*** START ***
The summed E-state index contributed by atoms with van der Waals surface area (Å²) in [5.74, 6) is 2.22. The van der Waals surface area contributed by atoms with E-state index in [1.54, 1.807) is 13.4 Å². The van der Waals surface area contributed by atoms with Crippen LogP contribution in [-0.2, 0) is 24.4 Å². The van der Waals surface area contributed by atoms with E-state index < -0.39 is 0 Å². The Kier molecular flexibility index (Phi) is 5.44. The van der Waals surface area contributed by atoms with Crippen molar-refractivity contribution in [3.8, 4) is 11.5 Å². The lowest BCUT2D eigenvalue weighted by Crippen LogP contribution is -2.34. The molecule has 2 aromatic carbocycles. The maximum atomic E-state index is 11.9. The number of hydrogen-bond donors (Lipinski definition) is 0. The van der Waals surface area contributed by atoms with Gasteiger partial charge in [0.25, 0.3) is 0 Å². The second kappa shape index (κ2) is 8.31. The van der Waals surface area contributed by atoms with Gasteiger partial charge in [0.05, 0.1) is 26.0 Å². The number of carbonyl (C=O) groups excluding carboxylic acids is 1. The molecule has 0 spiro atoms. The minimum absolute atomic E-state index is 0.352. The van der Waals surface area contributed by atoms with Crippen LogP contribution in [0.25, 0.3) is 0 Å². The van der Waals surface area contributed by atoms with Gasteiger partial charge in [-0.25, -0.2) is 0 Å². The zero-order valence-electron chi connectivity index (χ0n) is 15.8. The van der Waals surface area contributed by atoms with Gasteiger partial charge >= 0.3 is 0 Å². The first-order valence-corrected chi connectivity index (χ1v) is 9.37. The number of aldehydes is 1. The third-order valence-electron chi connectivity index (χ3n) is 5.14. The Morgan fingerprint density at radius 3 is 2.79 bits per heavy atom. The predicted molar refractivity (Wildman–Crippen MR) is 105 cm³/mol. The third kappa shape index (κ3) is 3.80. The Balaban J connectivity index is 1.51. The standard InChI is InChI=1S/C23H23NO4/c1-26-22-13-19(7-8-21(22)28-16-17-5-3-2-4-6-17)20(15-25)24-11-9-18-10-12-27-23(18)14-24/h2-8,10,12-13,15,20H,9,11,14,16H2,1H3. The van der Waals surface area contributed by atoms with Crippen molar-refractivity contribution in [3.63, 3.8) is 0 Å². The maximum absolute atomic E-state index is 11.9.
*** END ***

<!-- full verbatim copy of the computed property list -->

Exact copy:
The summed E-state index contributed by atoms with van der Waals surface area (Å²) in [5.74, 6) is 2.22. The van der Waals surface area contributed by atoms with E-state index in [1.54, 1.807) is 13.4 Å². The van der Waals surface area contributed by atoms with Crippen LogP contribution in [-0.2, 0) is 24.4 Å². The van der Waals surface area contributed by atoms with E-state index < -0.39 is 0 Å². The Kier molecular flexibility index (Phi) is 5.44. The van der Waals surface area contributed by atoms with Crippen molar-refractivity contribution in [3.8, 4) is 11.5 Å². The lowest BCUT2D eigenvalue weighted by Crippen LogP contribution is -2.34. The molecule has 2 aromatic carbocycles. The maximum atomic E-state index is 11.9. The number of hydrogen-bond donors (Lipinski definition) is 0. The van der Waals surface area contributed by atoms with Gasteiger partial charge in [0.25, 0.3) is 0 Å². The second kappa shape index (κ2) is 8.31. The van der Waals surface area contributed by atoms with Gasteiger partial charge in [0.05, 0.1) is 26.0 Å². The number of carbonyl (C=O) groups excluding carboxylic acids is 1. The molecule has 0 spiro atoms. The minimum absolute atomic E-state index is 0.352. The van der Waals surface area contributed by atoms with Crippen LogP contribution in [0.25, 0.3) is 0 Å². The van der Waals surface area contributed by atoms with Gasteiger partial charge in [-0.25, -0.2) is 0 Å². The zero-order valence-electron chi connectivity index (χ0n) is 15.8. The van der Waals surface area contributed by atoms with Gasteiger partial charge >= 0.3 is 0 Å². The first-order valence-corrected chi connectivity index (χ1v) is 9.37. The number of aldehydes is 1. The third-order valence-electron chi connectivity index (χ3n) is 5.14. The Morgan fingerprint density at radius 3 is 2.79 bits per heavy atom. The predicted molar refractivity (Wildman–Crippen MR) is 105 cm³/mol. The third kappa shape index (κ3) is 3.80. The Balaban J connectivity index is 1.51. The standard InChI is InChI=1S/C23H23NO4/c1-26-22-13-19(7-8-21(22)28-16-17-5-3-2-4-6-17)20(15-25)24-11-9-18-10-12-27-23(18)14-24/h2-8,10,12-13,15,20H,9,11,14,16H2,1H3. The van der Waals surface area contributed by atoms with Crippen molar-refractivity contribution in [3.63, 3.8) is 0 Å². The maximum absolute atomic E-state index is 11.9.